There exists a directed acyclic graph (DAG) of consensus objects, each of which may have a signature and may carry data (by “carry” data we mean “has a header, that header contains a Merkle root, and if you want you can download the data corresponding to the Merkle root”; we assume that aside from this data, “consensus objects” are very small, <500 bytes).
In a simple blockchain, the DAG is just a simple chain:
But more complex structures are theoretically possible:
The directed arrows of the DAGs above actually represent two kinds of relationships that it is very important to separate out:
- Attestation (A is an implied claim that B is valid)
- Dependency (A must be valid for B to be valid)
Dependency is transitive (if B depends on A and C depends on B, then C depends on A), attestation is not (if B attests to A and C attests to B, then C is just attesting to the fact that someone else has attested to B; they could be wrong). The clearest example of the distinction is random-sampled committee voting: if a committee votes on the validity of B, and some of the votes are wrong (ie. vote for B when it’s invalid), then those votes could still be included in the chain for economic incentivization purposes (ie. to possibly penalize the voters); the votes attest to B, but B is not a dependency of the votes. In this post, when we talk about the DAG, we will focus on dependency.
For a client, implementing dependency checking is easy: if B1, B2, B3 are dependencies of C, then when a client sees C, it will check whether or not it has already accepted B1, B2 and B3; if it has not, then it will put C in a queue, to be checked again once B1, B2 and B3 have all been verified (and if the queue fills up, C could get popped out of the queue to save space; in this case, the client may need to just download C again).
We define the “dependency cone” of a message as either the set of messages that it depends on, or the set of messages that will depend on it (which one will generally be clear from context); it’s called a “cone” because each message by itself generally only has a few parents and a few children in the DAG, but the further one goes back through the ancestry (or descendants) the more ancestors (or descendants) there are at each level (the cone “widens”) until eventually all blocks being produced at a particular time are in the cone (and only at that time can a global Casper FFG finality loop happen to finalize all of the data, as a Casper FFG finality loop, by finalizing a common root hash, inherently acts as a chokepoint which brings everything into the dependency cone of everything else).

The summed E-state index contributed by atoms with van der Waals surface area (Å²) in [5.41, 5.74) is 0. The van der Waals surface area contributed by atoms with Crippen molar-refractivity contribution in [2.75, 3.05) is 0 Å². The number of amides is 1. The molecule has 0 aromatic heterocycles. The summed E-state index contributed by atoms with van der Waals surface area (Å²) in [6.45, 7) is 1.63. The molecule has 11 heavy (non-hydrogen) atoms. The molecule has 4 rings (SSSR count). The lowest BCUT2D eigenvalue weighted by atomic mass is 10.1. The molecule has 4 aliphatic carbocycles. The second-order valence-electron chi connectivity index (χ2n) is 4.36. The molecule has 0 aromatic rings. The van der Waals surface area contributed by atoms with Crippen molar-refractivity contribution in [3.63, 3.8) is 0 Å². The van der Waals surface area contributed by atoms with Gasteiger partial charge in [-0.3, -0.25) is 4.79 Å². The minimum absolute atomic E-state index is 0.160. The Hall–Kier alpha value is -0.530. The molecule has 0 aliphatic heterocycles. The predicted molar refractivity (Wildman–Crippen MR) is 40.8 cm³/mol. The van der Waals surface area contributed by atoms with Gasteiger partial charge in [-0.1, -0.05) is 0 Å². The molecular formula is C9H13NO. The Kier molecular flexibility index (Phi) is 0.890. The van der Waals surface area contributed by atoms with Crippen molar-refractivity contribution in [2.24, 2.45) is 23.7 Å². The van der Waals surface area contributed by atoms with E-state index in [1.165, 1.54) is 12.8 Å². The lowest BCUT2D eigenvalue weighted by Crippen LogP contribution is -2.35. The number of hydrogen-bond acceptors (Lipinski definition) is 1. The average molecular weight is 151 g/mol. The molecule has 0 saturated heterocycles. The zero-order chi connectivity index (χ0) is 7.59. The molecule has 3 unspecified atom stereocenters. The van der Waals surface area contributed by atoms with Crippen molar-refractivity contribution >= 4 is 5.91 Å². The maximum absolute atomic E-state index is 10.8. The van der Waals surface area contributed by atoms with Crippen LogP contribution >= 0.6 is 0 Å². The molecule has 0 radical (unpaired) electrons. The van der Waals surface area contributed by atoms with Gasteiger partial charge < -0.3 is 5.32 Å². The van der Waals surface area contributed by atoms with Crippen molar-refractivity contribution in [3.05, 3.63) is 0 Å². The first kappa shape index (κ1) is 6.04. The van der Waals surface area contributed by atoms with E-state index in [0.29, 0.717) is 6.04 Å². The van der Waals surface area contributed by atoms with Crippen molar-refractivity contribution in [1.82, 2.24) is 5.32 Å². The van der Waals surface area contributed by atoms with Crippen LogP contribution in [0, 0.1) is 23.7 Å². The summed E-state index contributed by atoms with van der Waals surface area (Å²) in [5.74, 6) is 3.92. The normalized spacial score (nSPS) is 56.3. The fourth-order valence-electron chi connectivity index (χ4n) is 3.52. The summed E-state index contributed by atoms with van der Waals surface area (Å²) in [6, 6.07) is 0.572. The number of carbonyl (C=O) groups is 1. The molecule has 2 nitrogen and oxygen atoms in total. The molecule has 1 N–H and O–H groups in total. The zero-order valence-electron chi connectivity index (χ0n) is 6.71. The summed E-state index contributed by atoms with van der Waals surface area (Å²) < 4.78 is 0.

Blue: an object. Green: its dependency cone (going backwards). Grey: outside of its dependency cone.
In any blockchain, the client’s job is to validate the whole DAG. But there are different ways to validate any specific object in a DAG:
- Fully download and check the data (direct verification)
- Verify a data availability proof of the data
- Wait for some time and verify that no fault proofs showing there is something wrong with the data have been received
- Verify a SNARK, STARK or other purely cryptographic ZKP attesting to properties of the data
- Verify that a committee has signed off on the data (ie. relying on honest majority assumption)
A light client effectively always does (5); an advanced light client also does (2) and (3). A full client does (1). Sharding is the art of combining these techniques so that most clients can be light clients over all the data, performing (2), (3) and (5), and possibly (4), but in the specific case where a client needs to themselves create a message (a block or a vote in a committee), allowing them to selectively perform (1), and possibly (4), on the specific subset of messages that has not yet had a sufficiently large committee sign off on the data.
In a sharded system, we assume that the bandwidth of the entire blockchain (that is, total data size of new messages coming in per second) is far higher than one single computer can process. This places bounds on how quickly dependency cones can grow: until the point in time at which the committee becomes sufficiently large to be trustworthy, the width of the dependency cone must be small enough that everything in the cone can be downloaded and checked in real time.
The design space of sharding lies in the question of, where do we put notaries, what do we make notaries notarize, and how do we structure the DAG so that viable conditional validation policies (“weakly validate if a committee of sufficient size has already signed off, otherwise strongly validate”) becomes possible?
The 1.1 chain-inside-a-chain model
The DAG looks roughly as follows: